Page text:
The underworld in Maya mythology and their relationship with sinkholes (cenotes).

Xibalba is described in the Popol Vuh as a court below the surface of the Earth associated with death and with twelve gods or powerful rulers known as the Lords of Xibalba.

The Mayans believed that it was the place where their ancestors lived with the gods and other mythological beings such as the Ave Moan; which was the manifestation of the God of Death represented by a dog bird.

The royal court of Xibalba hosted 12 deities. The head of the pantheon is Hun-Came (“One Death”) followed by Vucub-Came (“Seven Death”) and the remaining ten Lords are demons, who given commission and domain over various forms of human suffering: to cause sickness, starvation, fear, destitution, pain, and ultimately death.

There were three ways for the living to enter Xibalba, the world of the dead: through deep caves, through competition in the Maya ball game, and through the sacred cenote (sinkholes).

To get there the people who left this land traveled a long way to the world of the dead through the cenotes, which were the portals or the windows to the underworld. The route was filled with obstacles, including rivers filled with scorpions, blood and pus and houses shrouded in darkness or swarming with shrieking bats.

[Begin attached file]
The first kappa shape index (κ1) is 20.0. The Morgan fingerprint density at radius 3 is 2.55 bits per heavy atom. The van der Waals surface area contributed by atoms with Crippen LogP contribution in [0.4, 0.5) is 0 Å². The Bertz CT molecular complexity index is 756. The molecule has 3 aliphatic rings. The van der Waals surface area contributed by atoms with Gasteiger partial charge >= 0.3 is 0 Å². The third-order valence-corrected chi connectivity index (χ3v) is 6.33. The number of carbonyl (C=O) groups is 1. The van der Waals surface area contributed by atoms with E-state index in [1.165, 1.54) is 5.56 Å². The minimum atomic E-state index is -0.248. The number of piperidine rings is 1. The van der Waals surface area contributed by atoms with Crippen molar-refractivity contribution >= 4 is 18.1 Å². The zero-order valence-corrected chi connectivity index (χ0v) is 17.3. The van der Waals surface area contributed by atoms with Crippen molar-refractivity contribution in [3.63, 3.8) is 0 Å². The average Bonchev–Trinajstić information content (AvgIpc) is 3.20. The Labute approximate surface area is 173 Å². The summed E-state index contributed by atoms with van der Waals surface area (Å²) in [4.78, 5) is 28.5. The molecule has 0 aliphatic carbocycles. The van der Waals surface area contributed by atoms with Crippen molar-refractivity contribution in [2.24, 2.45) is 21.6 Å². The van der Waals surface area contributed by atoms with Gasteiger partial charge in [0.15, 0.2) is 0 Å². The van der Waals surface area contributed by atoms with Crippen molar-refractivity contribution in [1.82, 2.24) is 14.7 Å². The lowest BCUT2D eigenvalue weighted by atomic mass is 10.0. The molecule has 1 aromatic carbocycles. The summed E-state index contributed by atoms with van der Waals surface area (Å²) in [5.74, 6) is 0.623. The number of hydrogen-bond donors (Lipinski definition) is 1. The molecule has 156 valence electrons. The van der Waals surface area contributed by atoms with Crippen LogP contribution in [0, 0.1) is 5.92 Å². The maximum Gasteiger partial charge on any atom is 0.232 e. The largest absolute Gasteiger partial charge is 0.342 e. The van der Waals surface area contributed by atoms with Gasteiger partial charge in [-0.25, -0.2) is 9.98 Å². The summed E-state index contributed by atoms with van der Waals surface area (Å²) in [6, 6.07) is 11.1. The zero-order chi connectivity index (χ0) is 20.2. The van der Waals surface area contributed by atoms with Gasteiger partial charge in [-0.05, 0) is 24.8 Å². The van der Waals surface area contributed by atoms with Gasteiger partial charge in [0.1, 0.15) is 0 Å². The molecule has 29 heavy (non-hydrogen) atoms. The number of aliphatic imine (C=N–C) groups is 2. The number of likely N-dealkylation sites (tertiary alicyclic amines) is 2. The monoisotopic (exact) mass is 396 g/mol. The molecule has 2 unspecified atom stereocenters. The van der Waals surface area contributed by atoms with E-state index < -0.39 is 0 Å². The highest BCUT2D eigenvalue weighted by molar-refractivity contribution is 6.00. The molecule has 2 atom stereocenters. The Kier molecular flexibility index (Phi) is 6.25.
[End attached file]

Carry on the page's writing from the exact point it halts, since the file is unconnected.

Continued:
The cenotes were places where Mayan sacrifices took place so that the chosen one could reach the underworld and begin a new stage of their existence. They were the link between the underworld and the Earth, the most important to the ancient Maya religion, for through these underground caverns people rose after death.

The Maya were very concerned with appeasing the inhabitants of Xibalba. The temple of the Chichen Itza is believed to have been a means to facilitate sacrificial offerings to the gods, including human sacrifices. When the cenote beneath the Pyramid of Kukulkan was dredged, a whole manner of objects were found including wooden objects, tools, and idols as well as large selection of jewelry and precious metals such as gold, silver, copper, and most of all, jade. Excavations have also revealed many human bones that show wounds indicating human sacrifice.

If you want to know more about the Mayan culture, we can help you. Plan your dental vacations and our staff will suggest you some tours to go to archaeological sites, museums and underground caves (cenotes).

You might also be interested in: Day of the Dead, The Mexican Tradition.